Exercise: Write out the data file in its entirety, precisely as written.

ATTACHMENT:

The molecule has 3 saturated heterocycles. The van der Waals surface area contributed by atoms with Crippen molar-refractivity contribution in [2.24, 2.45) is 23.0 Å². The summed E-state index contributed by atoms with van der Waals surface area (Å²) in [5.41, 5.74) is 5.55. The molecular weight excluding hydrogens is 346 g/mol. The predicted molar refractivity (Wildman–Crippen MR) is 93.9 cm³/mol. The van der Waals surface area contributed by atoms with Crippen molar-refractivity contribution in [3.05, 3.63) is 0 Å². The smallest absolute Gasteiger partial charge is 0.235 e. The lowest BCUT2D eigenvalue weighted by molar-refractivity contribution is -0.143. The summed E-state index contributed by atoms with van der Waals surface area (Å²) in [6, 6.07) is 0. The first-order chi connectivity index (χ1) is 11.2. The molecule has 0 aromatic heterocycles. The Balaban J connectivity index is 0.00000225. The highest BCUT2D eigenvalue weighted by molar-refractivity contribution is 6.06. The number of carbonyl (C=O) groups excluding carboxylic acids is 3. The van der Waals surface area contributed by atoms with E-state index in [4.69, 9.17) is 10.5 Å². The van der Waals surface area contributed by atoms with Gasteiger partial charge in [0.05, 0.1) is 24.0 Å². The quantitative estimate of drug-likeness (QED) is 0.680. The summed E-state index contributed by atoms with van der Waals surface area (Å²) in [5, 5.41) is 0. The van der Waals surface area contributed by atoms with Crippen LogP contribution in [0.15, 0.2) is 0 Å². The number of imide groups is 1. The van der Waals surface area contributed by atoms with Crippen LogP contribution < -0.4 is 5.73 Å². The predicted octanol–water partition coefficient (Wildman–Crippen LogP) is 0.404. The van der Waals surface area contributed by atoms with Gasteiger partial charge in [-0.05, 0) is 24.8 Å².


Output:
The molecule has 3 saturated heterocycles. The van der Waals surface area contributed by atoms with Crippen molar-refractivity contribution in [2.24, 2.45) is 23.0 Å². The summed E-state index contributed by atoms with van der Waals surface area (Å²) in [5.41, 5.74) is 5.55. The molecular weight excluding hydrogens is 346 g/mol. The predicted molar refractivity (Wildman–Crippen MR) is 93.9 cm³/mol. The van der Waals surface area contributed by atoms with Crippen molar-refractivity contribution in [3.05, 3.63) is 0 Å². The smallest absolute Gasteiger partial charge is 0.235 e. The lowest BCUT2D eigenvalue weighted by molar-refractivity contribution is -0.143. The summed E-state index contributed by atoms with van der Waals surface area (Å²) in [6, 6.07) is 0. The first-order chi connectivity index (χ1) is 11.2. The molecule has 0 aromatic heterocycles. The Balaban J connectivity index is 0.00000225. The highest BCUT2D eigenvalue weighted by molar-refractivity contribution is 6.06. The number of carbonyl (C=O) groups excluding carboxylic acids is 3. The van der Waals surface area contributed by atoms with E-state index in [4.69, 9.17) is 10.5 Å². The van der Waals surface area contributed by atoms with Gasteiger partial charge in [0.05, 0.1) is 24.0 Å². The quantitative estimate of drug-likeness (QED) is 0.680. The summed E-state index contributed by atoms with van der Waals surface area (Å²) in [5, 5.41) is 0. The van der Waals surface area contributed by atoms with Crippen LogP contribution in [0.15, 0.2) is 0 Å². The number of imide groups is 1. The van der Waals surface area contributed by atoms with Crippen LogP contribution < -0.4 is 5.73 Å². The predicted octanol–water partition coefficient (Wildman–Crippen LogP) is 0.404. The van der Waals surface area contributed by atoms with Gasteiger partial charge in [-0.05, 0) is 24.8 Å².